Before becoming disciples of Jesus many of them did not know each other, while others were linked by blood or friendship. Andrew and Peter, James and John, two pairs of brothers, were fishermen and fellow workers; Philip was probably a friend of Nathanael.

The Twelve Apostles also represent diverse environments and ideological tendencies. Besides the simple fishermen of Galilee, were Matthew, the tax collector, Nathanael: “Behold, an Israelite indeed” (Jn 1:47) and Simon, a zealot.

If from their profile we look at their character and personality, the diversity that emerges is even greater. In the group Simon Peter attracts a lot of attention, an impulsive, impetuous man, ready to act rather than reflect (“Lord, if it is you, bid me to come to you on the water”, but then he was afraid: (Mt 14:28 -32), more ready to make a promise than to keep it (“Lord, I am ready to go with you to prison and to death” (Lk 22:33); “I will lay down my life for you” (Jn 13:37). He is someone who easily goes to extremes (“You shall never wash my feet!”; “Lord, not my feet only but also my hands and my head!” (Jn 13:8-9), who falls easily, but who gets up quickly as soon as the mistake is recognized. He is impatient, asks many questions in quick succession, wants everything to be clear, immediately; he finds it hard to wait, to await the mystery, because he is a practical man: he needs solutions, and he always asks many questions (“Lord, how often shall my brother sin against me, and I forgive him?” (Mt 18:21); “Lo, we have left everything and followed you. What then shall we have?” (Mt 19:27); “Lord, where are you going? … why cannot I follow you now?” (Jn 13:36-37). He follows Jesus with all the ardour of his character and with all his love for him (“Lord, you know that I love you” (Jn 21:16-17) and Jesus entrusts him with the task of guiding the nascent Church.

John, on the other hand, expresses his ardent love for Jesus in a very different way. He too has a strong temperament (John and his brother James whom he called “Boanërges/sons of thunder” (Mk 3:17), is endowed with a great capacity for reflection and intuition together with a strong sense of the mystery. He is the theologian and the mystic of the group.

Andrew appears to be a sociable, generous, zealous man, anxious to lead others to Jesus. Once he discovers something good and beautiful, he hurries to share it with the others. It is he who takes his brother, Peter, to Jesus, joyfully announcing: “We have found the Messiah” (Jn 1:41).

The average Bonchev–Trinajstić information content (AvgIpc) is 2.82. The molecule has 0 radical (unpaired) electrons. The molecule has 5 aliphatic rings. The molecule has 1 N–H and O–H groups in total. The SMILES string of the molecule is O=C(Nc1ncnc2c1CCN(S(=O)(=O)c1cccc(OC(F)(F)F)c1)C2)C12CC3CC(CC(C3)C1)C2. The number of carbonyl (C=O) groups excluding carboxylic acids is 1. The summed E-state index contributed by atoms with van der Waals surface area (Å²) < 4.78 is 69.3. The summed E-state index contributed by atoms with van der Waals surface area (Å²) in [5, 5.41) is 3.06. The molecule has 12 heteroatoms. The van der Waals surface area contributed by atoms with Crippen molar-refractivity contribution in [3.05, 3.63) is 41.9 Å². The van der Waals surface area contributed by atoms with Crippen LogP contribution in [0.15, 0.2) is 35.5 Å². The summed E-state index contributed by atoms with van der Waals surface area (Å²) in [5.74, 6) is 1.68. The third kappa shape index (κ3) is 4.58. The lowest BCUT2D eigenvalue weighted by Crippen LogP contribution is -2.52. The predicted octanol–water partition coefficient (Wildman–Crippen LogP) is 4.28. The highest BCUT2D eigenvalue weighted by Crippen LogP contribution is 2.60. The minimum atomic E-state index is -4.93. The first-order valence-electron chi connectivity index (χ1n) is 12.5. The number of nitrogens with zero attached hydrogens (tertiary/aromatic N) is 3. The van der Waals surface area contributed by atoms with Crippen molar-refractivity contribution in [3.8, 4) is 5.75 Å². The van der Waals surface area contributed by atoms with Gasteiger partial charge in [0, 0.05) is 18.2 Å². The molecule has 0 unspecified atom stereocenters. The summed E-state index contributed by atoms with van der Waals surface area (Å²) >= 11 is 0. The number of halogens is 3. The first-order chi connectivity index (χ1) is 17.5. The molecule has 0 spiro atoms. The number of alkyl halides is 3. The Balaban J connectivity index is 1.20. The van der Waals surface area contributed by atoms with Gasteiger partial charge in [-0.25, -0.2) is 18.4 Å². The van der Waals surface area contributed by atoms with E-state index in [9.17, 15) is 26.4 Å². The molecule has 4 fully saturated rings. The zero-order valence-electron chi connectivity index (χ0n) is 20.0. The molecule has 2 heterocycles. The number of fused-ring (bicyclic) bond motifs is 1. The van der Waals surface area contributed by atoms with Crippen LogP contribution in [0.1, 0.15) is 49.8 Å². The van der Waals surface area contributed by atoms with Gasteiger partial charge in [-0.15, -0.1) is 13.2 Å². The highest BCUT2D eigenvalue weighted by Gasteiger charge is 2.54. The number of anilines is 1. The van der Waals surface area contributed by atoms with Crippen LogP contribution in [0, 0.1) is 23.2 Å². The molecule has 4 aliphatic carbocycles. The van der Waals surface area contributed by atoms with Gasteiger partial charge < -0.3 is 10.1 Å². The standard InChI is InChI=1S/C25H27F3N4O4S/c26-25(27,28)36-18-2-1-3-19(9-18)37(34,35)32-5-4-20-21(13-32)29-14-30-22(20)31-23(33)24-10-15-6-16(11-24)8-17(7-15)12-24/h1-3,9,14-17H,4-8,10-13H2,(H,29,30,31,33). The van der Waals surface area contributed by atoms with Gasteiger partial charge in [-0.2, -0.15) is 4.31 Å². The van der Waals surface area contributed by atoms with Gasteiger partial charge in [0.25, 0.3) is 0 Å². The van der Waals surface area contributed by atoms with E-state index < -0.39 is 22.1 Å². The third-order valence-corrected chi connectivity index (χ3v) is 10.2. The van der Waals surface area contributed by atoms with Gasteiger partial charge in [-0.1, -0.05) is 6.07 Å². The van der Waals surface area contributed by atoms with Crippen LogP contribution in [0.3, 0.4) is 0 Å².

When a group of Greeks wanted to see Jesus, it is he, with Philip, who facilitates the encounter (cf. Jn 12:20-22). Once again it is Andrew who finds and takes the boy with five loaves and two fish to Jesus, thus contributing to the great miracle (cf. Jn 6:8-9).

Similar to Andrew from this point of view is Philip, the mediator between Nathanael and Jesus at their first meeting (“Come and see,” Jn 1:46). Philip is a simple, straightforward man; who has a struggle to go beyond what is visible, to penetrate the deeper meaning of reality (“Two hundred denarii would not buy enough bread for each of them to get a little piece”, Jn 6: 5-6. “Have I been with you so long, and yet you do not know me, Philip?” Jn 14 8-9).

Like Philip, but even more so, Thomas is slow to grasp the mystery in its depth. Thomas is a rational type, who does not compromise or take risks easily, he does not trust without tangible proof, he does not believe without having personal experience (“Lord, we do not know where you are going, how can we know the way?”, Jn 14:5. “Unless … I place my hand in his side, I will not believe”, Jn 20:24-29).

Nathanael had the privilege of receiving fine praise from Jesus at their very first meeting: “Behold, an Israelite indeed, in whom there is no guile”. This made him go from ironic scepticism — “Can anything good come out of Nazareth?” — to ask in amazement — “How do you know me?” — to finally reach the confession of faith “Rabbi, you are the Son of God! You are the King of Israel” (Jn 1:47-49).

We notice a withdrawn figure in the group, James, always present at the important events and always discreet: who was to be the first to die a martyr for his faith in the Master (Acts 12:1).

Matthew, the tax collector, recounts his own call in his Gospel (Mt 9:9-13). Jesus sees him “sitting at the tax office” and says to him: “Follow me”. His response is immediate: he gets up and follows him, ready to start a new life. Jesus then enters his house and into table fellowship with his other colleagues. Jesus answers the Pharisees’ objection by stating that his mission is to bring forgiveness and divine mercy to sinners.

The list also mentions one James the son of Alphaeus, one Judas of James, one Simon a Zelot of whom we know no more than the name. Finally, there is Judas Iscariot, a weak character, a “shady” man, impervious to love (Jn 13:30), who ends up committing a senseless gesture, humanly incomprehensible: he betrays Jesus.

In short, the disciples are not ideal, perfect people; they are not reliable examples, but ordinary men with different characters, with the qualities and defects “common to all mortals”. Sometimes they quarrelled over platitudes. There was even a little competition among them. Contrary to what Jesus taught them, they aspired to be the first, the greatest in the group. However, one thing is certain: they were all attracted to Jesus, who, at different times and in different circumstances, addressed the same invitation to each of them: “Come and follow me!”. Their faith in Jesus is what united them.

For these men, who were so different from each other, Jesus addressed, at the end of his life, his prayer to the Father: “that they may all be one” (Jn 17:23). It is to them that Jesus entrusted his whole self, his words, his actions, his mission and, in a certain sense, his future: “Go therefore and make disciples of all nations” (Mt 28:19); with the power of the Spirit “you shall be my witnesses … to the end of the earth” (Acts 1:8).

He trusted the group of disciples, he trusts us, simple men and women, and knows that as long as we are faithful to him, the centre of unity, diversity contributes to making our communities more beautiful, richer and dynamic, and our missionary work more effective.